I was in Colorado visiting friends and family when Kabul fell to the Taliban. My in-laws turned on the television to watch the news. I was stunned to watch terrified Afghans clinging to a C-17 that was taking off.
I picked up my phone and doom-scrolled through Twitter to look for information the news wasn’t covering. I saw the tragic video of someone falling out of the sky from that C-17 to his death. Girls screaming through a fence at Marines, begging to be saved from the Taliban. A Taliban fighter jumping on the chest of a crying woman lying on the ground. I have no idea if he killed her.
The sudden turn of events is shocking. A month ago, Kabul was a modern city safe enough for people to come and go as they pleased. Now it’s a humanitarian catastrophe.
When I began writing this blog post, it had been only a couple of days after Kabul fell to the Taliban. The situation was bad, but U.S. troops had control of the Kabul airport, evacuations were underway, and the Biden Administration was assuring America they wouldn’t leave anyone behind.
I’m not a fast writer. Whatever I wrote became outdated with each passing day as the situation in Kabul deteriorated. I’m not a journalist, of course, and have no obligation to write about current events. In fact, as a budding fiction writer, and given how politically divisive America is these days, I probably shouldn’t be expressing political opinions of any kind and risk alienating anyone. But the disastrous pullout from Afghanistan is all I could think about for the past two weeks. What’s the point of having a blog if I don’t write about what’s on my mind?
I served for eight years in the U.S. Air Force as a weather officer during a time of relative peace. On the morning of September 11th, 2001, I was in my apartment, getting ready to go to work at L.A. AFB when NPR announced a plane crashed into the World Trade Center. I turned on the TV and saw the smoldering tower. A second plane crashed into the other tower. Then to my horror, both towers collapsed on live television.
I’ve paid attention to news coverage of Afghanistan for the past two decades, heartbroken every time another picture of a deceased service member appeared on TV. And now thirteen more U.S. service members have died, along with at least 169 Afghans, thanks to the astounding incompetence of this administration.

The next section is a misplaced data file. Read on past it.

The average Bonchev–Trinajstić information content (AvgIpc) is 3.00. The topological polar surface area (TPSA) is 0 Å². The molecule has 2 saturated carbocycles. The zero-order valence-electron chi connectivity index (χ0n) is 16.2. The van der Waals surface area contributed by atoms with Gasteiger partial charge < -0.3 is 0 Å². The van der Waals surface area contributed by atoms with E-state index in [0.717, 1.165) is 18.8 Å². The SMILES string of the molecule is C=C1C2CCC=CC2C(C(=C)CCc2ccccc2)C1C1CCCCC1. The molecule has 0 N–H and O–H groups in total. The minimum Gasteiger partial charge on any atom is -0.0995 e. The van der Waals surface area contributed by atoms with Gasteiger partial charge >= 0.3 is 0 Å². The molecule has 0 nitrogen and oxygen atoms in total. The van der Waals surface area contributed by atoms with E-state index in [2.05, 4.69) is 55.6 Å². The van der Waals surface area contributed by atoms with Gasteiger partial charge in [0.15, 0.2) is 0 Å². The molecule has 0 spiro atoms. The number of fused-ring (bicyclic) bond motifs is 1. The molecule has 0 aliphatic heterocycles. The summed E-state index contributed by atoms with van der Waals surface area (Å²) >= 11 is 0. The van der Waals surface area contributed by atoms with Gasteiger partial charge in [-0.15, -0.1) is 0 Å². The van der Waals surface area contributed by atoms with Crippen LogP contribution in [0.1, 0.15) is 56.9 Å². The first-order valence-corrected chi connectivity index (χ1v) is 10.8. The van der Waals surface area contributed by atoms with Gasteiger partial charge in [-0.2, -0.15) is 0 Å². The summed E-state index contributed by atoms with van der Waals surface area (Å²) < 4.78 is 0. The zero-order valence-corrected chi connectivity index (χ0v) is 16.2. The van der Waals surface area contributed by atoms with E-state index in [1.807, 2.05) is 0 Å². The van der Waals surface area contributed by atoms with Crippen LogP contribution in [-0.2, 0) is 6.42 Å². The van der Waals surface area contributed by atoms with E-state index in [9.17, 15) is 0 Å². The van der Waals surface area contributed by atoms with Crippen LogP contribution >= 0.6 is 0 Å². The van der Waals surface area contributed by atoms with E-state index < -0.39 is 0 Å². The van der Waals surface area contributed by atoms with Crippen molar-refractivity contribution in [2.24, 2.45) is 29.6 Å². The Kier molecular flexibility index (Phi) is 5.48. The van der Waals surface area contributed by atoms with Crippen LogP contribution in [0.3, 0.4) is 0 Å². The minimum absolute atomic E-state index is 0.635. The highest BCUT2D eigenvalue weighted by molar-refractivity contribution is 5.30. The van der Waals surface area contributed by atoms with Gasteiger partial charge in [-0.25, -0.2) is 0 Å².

Evacuations have officially ended. The last remaining U.S. troops are packing up and leaving. Meanwhile American citizens are still stranded, along with an estimated 150,000 Afghans who helped the U.S. and other Western countries.
And now I just found out the U.S. handed a list of American citizens, green card holders and Afghan allies to the Taliban. Really? Are you f**king kidding me? Are these people responsible for this catastrophe simply incompetent? Or are they traitors? Because I can’t tell the difference.
After two decades of blood, sweat, and tears, lives sacrificed, and $83 billion dollars spent on training and equipment, Afghanistan has been abandoned to terrorists who are now going door-to-door hunting down and executing Afghans who helped us. We asked these Afghans to believe in us. Then we betrayed them and left them to the wolves.
Police Chief Execution Video Goes Viral, Taliban On Door To Door Hunt For Afghan Forces, Journalists
What’s also disheartening is that Kabul isn’t some remote village in the middle of nowhere, populated by people who can’t read or write. After twenty years of U.S. involvement, Kabul had become a modern city shaped by our western values. It had a free press. Women attended universities. Women were employed as doctors, journalists, and judges. The girls’ robotics team was recognized by the international community. People went about their lives in a functioning, albeit imperfect, democracy. Sixty-five percent of Afghans are under the age of 20 and know no other life.
I strongly disagreed with the Trump Administration’s 2020 deal with the Taliban. At the time, my biggest concern was for the the girls and women who would suffer under the Taliban, and for all those Afghan translators who were having difficulty getting visas to leave Afghanistan. But the Covid-19 pandemic dominated the news. Afghanistan was forgotten. Until now.
The rhetoric from both Democrats and Republicans of ending the “forever war” in Afghanistan makes no sense. It’s been 70 years since the end of WWII and the Korean War, and yet we still have troops in Germany, Japan, and South Korea. These countries are now thriving democracies and Western allies thanks to the United States and our belief in freedom and democracy.
According to a 2017 op-ed in Newsweek:
By the end of last year, a little more than 39,000 troops were stationed in Japan, with the Marine Corps representing roughly a third of that force at 13,724 personnel, according to the most recent data released by the Department of Defense. That’s by far the largest force stationed overseas among the entire U.S. military, with Germany next up at more than 34,000 troops, followed by South Korea at nearly 23,500 troops.
Maybe someday the Taliban will abandon their barbaric interpretation of law and order, and Afghanistan will become a thriving, peaceful country like Vietnam. Maybe there’s a lot more going on behind the scenes that I don’t understand.
I needed to write this blog post to express my frustration about this disastrous withdrawal from Afghanistan. I also wanted to express my condolences for the service members who died, and the families they left behind. I hope one day Afghanistan becomes a thriving, peaceful nation, and that the sacrifices of those who gave their lives defending freedom and democracy will not be in vain.